Photos: Nicaragua Evacuates Coastal Villages Ahead of Hurricane Iota

Nicaraguan naval forces assist the evacuation of the town of Cabo Viejo, September 14 (Ejercito Nicaragua)

By The Maritime Executive 11-16-2020 05:56:47

As Hurricane Iota barrels towards Central America's eastern coastline, Nicaragua's naval forces have launched an evacuation campaign to ferry coastal residents out of harm's way. 

Using small launches, Nicaraguan naval personnel have carried about 1,500 people away from Cabo Viejo, Wawa Bar, Caya Miskitos and other communities in the hurricane's path. They have also helped local fishermen to relocate their boats to safe port facilities while maintaining COVID-19 control measures.

Honduran naval forces have been evacuating residents from coastal regions near the Nicaraguan border, including outlying areas of the Caratasca lagoon. 1,300 have been transported by boat or truck from the small communities of Yahurabila, Kanku and Yamantha for shelter at Puerto Lempira.

The U.S. Coast Guard has been busy in the same region of Honduras. After Hurricane Eta, the cutter Seneca and her embarked HITRON helicopter aircrew helped deliver humanitarian aid and evacuate victims near Puerto Lempira. U.S. Southern Command remains engaged in the disaster relief effort, and its assets will be in place for emergency assistance in the wake of Hurricane Iota.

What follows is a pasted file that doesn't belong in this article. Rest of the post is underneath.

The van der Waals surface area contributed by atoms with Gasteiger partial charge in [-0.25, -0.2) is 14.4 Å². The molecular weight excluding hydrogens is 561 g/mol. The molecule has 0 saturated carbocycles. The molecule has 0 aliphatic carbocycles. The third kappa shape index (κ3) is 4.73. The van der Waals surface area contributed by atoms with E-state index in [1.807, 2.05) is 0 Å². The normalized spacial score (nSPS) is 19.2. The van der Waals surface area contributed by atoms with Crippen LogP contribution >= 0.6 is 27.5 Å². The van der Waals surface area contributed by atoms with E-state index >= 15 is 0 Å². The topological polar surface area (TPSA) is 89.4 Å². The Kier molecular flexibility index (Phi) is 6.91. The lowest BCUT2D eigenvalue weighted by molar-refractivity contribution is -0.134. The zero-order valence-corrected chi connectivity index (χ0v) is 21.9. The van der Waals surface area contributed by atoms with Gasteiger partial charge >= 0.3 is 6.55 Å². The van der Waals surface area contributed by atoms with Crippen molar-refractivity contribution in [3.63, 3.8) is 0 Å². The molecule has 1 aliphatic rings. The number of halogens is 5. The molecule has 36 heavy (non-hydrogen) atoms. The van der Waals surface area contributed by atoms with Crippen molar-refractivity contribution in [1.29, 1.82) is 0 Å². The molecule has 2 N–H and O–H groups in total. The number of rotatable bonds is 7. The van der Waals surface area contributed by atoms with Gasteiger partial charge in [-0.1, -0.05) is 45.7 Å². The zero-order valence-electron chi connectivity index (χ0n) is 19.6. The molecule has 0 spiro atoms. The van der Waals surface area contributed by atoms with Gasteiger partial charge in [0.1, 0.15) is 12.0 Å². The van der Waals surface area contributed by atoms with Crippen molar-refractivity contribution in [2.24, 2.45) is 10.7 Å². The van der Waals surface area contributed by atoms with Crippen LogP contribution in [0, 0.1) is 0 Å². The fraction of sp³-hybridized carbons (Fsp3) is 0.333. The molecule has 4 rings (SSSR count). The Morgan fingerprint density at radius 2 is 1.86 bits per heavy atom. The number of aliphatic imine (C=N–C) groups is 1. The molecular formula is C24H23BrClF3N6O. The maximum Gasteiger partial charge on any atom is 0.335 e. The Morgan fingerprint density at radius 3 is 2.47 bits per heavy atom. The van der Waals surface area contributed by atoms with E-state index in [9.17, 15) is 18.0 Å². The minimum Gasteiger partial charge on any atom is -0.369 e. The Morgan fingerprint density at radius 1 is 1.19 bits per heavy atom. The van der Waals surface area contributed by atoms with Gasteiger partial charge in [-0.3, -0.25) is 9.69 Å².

Seneca's HITRON squadron delivers aid and provides evacuation near Puerto Lempira, November 13 (USCG)

Seneca's HITRON squadron delivers aid and provides evacuation near Puerto Lempira, November 13 (USCG)

"Catastrophic" risk 

Iota underwent rapid intensification over the weekend, increasing in strength from a tropical storm to a dangerous Category 5 hurricane. It is the region's second hurricane in a fortnight, as well as the 30th named storm of the 2020 Atlantic hurricane season. Its formation marks a new record, easily surpassing the 28-storm season of 2005. 

Iota also gained category 5 strength later than any other storm on record, beating the Cuba Hurricane of 1932, which reached full power on November 8 of that year. 

"This remains a catastrophic situation for northeastern Nicaragua with an extreme storm surge of 15-20 ft forecast along with destructive winds and potentially 30 inches of rainfall, and it is exacerbated by the fact that it should make landfall in almost the exact same location that category 4 Hurricane Eta did a little less than two weeks ago," warned the National Hurricane Center.

Life-threatening flash floods are expected from the storm's heavy rainfall, with the effects potentially worsened by the previous impact of Hurricane Eta. The areas affected by the storm's northern quadrants are expected to receive the most rain, putting areas of Honduras that were hardest hit during Eta squarely in harm's way. 

Image courtesy National Hurricane Center